An early example of a WWII air raid shelter has been uncovered during building site clearance works in Plumstead, in southeast London.

The newly discovered air raid shelter (c) PCA

The air raid shelter was an unexpected discovery, as most are known about, and this one doesn’t seem to have been a private shelter, so would have been known about by the local community at the time. That makes its subsequent disappearance from the war records even more mysterious.

The site of the discovery isn’t being revealed due to client confidentiality.

Charlotte Matthews, Head of Historic Buildings and landscapes at Pre-Construct Archaeology (PCA) said “The amount of concrete used in the bunker suggests that it was built early on in the war because later on in the war building materials were in scarce supply. The air raid shelter reflects the fear people felt for their safety at the beginning of the war. Plumstead suffered particularly heavy bombardment due to its close proximity to the Woolwich Arsenal.”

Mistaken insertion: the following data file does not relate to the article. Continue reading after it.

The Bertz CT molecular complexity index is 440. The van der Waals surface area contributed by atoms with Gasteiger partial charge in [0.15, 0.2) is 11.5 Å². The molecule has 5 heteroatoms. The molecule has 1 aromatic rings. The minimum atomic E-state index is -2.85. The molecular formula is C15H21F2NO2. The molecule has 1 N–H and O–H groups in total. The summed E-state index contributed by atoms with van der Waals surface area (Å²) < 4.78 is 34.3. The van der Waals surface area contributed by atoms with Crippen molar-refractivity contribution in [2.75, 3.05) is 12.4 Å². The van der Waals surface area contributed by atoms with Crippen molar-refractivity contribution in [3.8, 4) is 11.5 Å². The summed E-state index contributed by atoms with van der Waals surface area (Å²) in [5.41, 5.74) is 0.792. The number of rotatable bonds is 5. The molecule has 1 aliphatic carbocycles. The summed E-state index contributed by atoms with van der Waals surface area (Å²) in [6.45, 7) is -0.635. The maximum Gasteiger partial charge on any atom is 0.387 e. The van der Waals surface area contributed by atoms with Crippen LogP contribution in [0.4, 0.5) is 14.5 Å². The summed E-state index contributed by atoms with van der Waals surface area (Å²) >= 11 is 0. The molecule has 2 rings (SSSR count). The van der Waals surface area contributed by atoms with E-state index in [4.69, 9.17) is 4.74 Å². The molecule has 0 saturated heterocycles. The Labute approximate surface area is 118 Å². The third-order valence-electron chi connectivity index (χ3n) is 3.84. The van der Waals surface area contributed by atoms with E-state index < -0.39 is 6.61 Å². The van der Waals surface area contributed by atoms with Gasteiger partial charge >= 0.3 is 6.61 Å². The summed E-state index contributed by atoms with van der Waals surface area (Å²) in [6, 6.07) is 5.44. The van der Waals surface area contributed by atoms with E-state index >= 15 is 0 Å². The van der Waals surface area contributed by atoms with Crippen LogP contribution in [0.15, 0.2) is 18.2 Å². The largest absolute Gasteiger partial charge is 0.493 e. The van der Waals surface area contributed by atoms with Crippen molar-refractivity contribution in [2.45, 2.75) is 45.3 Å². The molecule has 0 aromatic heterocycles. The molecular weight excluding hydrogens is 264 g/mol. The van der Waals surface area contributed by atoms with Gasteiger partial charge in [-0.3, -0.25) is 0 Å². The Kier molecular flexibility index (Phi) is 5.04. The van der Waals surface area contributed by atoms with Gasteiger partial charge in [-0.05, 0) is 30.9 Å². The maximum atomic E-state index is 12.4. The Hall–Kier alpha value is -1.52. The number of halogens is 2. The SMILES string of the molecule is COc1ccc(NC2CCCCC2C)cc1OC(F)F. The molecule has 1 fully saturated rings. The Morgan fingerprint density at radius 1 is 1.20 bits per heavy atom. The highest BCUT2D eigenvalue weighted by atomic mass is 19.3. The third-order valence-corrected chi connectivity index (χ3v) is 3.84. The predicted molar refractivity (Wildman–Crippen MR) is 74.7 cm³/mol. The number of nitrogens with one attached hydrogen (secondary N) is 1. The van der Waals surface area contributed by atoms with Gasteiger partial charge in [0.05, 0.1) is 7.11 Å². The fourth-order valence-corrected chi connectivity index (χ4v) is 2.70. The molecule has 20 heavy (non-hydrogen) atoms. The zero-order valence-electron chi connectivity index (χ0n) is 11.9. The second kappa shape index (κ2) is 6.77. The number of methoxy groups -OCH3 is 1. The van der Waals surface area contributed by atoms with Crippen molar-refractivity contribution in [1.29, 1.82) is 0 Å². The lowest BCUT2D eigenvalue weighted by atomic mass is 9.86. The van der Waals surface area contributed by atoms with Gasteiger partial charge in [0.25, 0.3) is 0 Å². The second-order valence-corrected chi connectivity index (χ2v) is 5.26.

It wasn’t safe to go inside so once the team had recorded the exterior with photos and a GPS plan, the contractors removed the roof of the bunker to clear the interior and record that for posterity.

Excavating the bunker (c) PCA

PCA says that the design of the bunker shows signs of learning from WWI bunkers dug during the Great War, and this one comes with two air shafts, and is likely to have had two entrances. Earlier bunkers tended to have just one, which meant people could have been trapped inside if rubble blocked had the entrance.

If anyone has memories of the air raid shelter in Plumstead during WWII, they’re being asked to contact PCA so that they can get a better understanding of who built it and how often it had to be used.

PCA Project manager Jon Webster added that it’s “a sobering thought to think how many of that generation sat in bunkers just like this one and what thoughts must they have had? It’s a reminder that during the Second World War nowhere was truly safe and that everyone, young or old was forced to endure.”

A stove from within the bunker with firebricks from John Stevens (Stourbridge) of Hurst Firebrick Works in Dudley who were operating during the Second World War. (c) PCA

This article was published on ianVisits


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